KNOXVILLE, Tenn. (WATE) — A project more than 10 years in the making is getting new feedback from the community. The city has been working on redesigning Washington Pike for some time now with the goal of making traffic flow better and reducing accidents. But the people who live along this road have a few concerns.

The project is broken up into two parts. For the area of Washington Pike west of Mill Road the city is proposing a three-lane roadway with a raised median. This section will have one travel lane in each direction, a dual-use left turn lane, with sidewalks and landscape buffers on both sides of the road.

For the area of Washington Pike between Mill Road and Murphy Road the city wants to expand to five-lanes with a raised median. This section will have two travel lanes in each direction, a left turn lane, with shared-use paths and landscape buffers on both sides of the road.

A community meeting Wednesday night allowed residents to share their concerns with city officials. Some residents, like Theora Jamison, were concerned about their land being taken away to make room for the new sidewalks. Almost half of her front yard could be removed in the project is initial plans are not changed.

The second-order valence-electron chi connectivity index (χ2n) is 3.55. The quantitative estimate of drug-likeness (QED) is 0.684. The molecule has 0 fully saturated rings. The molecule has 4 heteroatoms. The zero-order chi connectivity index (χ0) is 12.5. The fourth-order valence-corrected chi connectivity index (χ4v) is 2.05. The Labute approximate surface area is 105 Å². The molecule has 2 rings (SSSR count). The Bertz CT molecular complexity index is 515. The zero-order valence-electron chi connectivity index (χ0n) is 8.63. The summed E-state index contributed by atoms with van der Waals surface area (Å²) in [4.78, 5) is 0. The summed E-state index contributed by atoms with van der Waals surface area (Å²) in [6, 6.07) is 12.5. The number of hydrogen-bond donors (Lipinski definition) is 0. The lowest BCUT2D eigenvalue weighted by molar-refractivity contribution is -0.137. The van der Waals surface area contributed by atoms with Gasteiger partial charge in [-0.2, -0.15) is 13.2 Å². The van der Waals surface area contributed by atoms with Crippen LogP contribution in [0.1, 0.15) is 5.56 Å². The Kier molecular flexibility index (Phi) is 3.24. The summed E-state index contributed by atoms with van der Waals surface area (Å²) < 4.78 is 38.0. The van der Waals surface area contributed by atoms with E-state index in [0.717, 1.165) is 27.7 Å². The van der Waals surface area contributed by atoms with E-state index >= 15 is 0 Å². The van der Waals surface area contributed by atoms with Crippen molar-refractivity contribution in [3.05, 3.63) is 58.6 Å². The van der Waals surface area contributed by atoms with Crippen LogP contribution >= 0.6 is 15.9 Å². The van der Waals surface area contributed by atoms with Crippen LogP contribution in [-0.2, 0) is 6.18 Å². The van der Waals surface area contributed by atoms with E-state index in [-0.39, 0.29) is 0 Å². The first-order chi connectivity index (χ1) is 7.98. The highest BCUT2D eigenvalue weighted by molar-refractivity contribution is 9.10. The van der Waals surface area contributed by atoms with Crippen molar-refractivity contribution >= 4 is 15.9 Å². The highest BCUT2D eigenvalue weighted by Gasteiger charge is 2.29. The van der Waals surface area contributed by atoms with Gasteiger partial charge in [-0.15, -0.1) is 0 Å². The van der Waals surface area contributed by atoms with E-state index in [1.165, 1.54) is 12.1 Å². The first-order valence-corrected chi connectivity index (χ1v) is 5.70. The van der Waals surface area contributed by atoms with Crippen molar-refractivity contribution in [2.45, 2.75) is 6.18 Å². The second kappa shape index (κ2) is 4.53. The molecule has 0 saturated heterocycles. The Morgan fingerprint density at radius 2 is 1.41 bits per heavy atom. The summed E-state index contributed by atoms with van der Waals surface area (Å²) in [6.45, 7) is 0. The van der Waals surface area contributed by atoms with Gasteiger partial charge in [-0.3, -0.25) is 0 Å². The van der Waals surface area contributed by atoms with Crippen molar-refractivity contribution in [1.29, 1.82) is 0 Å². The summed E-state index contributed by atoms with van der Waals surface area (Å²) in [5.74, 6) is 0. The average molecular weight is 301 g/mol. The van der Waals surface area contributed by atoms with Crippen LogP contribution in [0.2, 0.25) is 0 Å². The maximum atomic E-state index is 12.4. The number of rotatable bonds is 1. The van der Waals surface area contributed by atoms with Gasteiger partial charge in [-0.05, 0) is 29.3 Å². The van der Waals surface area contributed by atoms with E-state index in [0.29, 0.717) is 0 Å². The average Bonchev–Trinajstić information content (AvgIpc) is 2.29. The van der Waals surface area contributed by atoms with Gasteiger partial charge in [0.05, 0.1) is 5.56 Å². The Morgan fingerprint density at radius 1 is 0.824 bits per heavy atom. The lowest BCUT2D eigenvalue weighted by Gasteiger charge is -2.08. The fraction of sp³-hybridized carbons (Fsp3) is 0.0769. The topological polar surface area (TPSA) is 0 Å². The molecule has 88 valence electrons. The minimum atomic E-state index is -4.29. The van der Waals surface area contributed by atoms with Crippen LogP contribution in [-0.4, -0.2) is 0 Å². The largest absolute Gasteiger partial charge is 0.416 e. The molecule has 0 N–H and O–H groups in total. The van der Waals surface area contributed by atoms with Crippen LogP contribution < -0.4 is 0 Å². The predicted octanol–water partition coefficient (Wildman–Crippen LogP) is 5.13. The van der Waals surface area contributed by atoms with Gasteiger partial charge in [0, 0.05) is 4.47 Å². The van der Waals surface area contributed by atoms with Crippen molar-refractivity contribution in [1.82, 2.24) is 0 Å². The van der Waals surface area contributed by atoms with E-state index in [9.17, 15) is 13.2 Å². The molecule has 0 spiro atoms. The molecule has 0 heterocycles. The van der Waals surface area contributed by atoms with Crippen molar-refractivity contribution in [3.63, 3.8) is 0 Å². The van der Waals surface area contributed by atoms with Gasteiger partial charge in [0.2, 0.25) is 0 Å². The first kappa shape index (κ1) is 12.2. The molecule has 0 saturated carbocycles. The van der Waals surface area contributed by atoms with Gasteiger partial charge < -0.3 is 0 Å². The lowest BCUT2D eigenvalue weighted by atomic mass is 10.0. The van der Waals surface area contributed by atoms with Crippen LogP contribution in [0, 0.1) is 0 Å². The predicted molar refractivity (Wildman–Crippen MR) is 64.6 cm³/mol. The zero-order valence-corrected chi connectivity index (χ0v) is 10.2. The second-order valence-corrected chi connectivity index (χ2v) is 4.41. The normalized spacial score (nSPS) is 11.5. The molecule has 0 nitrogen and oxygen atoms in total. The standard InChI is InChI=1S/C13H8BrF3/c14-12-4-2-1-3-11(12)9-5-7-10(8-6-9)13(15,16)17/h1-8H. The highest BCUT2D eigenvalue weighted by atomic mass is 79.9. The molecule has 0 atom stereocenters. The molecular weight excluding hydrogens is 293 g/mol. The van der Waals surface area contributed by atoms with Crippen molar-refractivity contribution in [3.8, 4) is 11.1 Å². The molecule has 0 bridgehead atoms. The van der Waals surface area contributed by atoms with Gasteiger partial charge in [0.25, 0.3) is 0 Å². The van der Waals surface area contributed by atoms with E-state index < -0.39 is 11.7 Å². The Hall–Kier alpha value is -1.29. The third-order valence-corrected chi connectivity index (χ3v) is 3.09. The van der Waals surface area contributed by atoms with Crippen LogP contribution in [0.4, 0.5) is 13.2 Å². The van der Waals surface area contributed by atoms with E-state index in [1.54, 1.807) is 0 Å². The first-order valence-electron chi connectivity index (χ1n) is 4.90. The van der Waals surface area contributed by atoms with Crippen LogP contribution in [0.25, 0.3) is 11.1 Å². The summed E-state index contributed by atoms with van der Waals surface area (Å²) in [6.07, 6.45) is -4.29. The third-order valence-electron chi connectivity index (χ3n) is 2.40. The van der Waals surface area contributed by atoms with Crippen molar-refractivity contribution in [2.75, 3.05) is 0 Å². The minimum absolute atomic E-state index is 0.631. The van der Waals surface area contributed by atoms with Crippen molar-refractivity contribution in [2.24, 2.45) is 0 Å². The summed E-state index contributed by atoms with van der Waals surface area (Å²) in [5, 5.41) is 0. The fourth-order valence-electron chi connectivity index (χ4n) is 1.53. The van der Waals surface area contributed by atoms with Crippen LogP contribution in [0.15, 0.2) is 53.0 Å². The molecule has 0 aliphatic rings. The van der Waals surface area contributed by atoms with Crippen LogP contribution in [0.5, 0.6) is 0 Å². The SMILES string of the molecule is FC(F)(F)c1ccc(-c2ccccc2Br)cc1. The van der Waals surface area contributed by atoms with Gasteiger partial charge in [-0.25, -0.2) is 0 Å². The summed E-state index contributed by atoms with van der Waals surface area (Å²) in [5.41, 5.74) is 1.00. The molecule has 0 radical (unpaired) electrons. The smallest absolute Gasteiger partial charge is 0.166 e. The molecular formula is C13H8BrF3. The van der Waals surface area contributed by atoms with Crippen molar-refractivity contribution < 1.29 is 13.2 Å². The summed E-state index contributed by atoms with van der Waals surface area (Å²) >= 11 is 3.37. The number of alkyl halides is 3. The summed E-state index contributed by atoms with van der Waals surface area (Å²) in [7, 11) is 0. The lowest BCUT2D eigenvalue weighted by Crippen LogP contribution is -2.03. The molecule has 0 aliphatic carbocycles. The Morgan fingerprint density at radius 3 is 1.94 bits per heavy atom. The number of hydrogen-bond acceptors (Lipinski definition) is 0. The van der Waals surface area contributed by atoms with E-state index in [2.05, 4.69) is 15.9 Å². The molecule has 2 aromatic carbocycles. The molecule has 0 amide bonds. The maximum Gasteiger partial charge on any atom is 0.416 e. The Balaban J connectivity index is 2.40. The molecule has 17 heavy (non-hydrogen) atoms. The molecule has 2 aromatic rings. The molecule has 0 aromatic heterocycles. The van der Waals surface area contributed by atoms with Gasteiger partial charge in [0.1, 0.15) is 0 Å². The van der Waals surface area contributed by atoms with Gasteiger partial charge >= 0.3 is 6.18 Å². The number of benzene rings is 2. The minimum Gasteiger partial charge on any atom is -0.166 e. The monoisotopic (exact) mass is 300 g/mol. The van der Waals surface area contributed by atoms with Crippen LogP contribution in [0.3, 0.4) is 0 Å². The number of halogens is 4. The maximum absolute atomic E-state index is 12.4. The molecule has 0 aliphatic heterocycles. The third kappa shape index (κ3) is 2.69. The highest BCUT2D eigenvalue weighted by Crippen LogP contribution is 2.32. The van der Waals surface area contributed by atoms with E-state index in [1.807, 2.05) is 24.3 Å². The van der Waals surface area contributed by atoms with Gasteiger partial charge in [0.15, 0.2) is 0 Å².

“It makes me feel sad because we’re not going to exist eventually,” Jamison said. “And we have hopes that we can leave our property to our children and they can thrive here if they so want to or do whatever they want to with the property. But at the rate that we’re going, we’re not going to have anything to leave.”

Residents agree, some changes are needed, but some think the project should be scaled down.

“I think a lot of the traffic concerns are really caused by turning movements during the peak rush hours,” neighborhood advocate Kevin Murphy said. “I think there is some design that can be done at the key intersections to improve that without having to make this a really wide project that requires five lanes across the entire project stretch,”

This won’t be an easy solution, but city leaders say they’re willing to listen. Leaders say they are in the early design phase of the project. They will continue to gather community input to help fine tune the plans. There will be more community meetings in the future.

They’re hoping to start construction by 2024, with an expected completion date of 2026.